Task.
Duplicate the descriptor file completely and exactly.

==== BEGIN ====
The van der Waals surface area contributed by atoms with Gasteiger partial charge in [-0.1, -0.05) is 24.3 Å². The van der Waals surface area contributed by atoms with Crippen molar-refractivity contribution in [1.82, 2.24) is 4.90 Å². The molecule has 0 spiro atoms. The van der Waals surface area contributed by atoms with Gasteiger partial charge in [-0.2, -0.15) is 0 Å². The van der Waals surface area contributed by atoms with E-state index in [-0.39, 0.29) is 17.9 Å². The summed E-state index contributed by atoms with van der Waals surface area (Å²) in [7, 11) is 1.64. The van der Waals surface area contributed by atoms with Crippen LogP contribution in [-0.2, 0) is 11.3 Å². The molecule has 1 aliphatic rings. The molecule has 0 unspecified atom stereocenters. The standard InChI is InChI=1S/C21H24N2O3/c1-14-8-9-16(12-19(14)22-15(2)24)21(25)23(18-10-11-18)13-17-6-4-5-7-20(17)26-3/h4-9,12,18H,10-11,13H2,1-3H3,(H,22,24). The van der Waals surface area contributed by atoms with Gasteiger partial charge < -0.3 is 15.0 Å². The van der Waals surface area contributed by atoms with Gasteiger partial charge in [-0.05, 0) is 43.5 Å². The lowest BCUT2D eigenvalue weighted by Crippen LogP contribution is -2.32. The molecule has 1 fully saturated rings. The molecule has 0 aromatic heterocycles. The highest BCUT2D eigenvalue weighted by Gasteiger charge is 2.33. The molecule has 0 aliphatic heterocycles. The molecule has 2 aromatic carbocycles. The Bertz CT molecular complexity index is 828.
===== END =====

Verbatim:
The van der Waals surface area contributed by atoms with Gasteiger partial charge in [-0.1, -0.05) is 24.3 Å². The van der Waals surface area contributed by atoms with Crippen molar-refractivity contribution in [1.82, 2.24) is 4.90 Å². The molecule has 0 spiro atoms. The van der Waals surface area contributed by atoms with Gasteiger partial charge in [-0.2, -0.15) is 0 Å². The van der Waals surface area contributed by atoms with E-state index in [-0.39, 0.29) is 17.9 Å². The summed E-state index contributed by atoms with van der Waals surface area (Å²) in [7, 11) is 1.64. The van der Waals surface area contributed by atoms with Crippen LogP contribution in [-0.2, 0) is 11.3 Å². The molecule has 1 aliphatic rings. The molecule has 0 unspecified atom stereocenters. The standard InChI is InChI=1S/C21H24N2O3/c1-14-8-9-16(12-19(14)22-15(2)24)21(25)23(18-10-11-18)13-17-6-4-5-7-20(17)26-3/h4-9,12,18H,10-11,13H2,1-3H3,(H,22,24). The van der Waals surface area contributed by atoms with Gasteiger partial charge < -0.3 is 15.0 Å². The van der Waals surface area contributed by atoms with Gasteiger partial charge in [-0.05, 0) is 43.5 Å². The lowest BCUT2D eigenvalue weighted by Crippen LogP contribution is -2.32. The molecule has 1 fully saturated rings. The molecule has 0 aromatic heterocycles. The highest BCUT2D eigenvalue weighted by Gasteiger charge is 2.33. The molecule has 0 aliphatic heterocycles. The molecule has 2 aromatic carbocycles. The Bertz CT molecular complexity index is 828.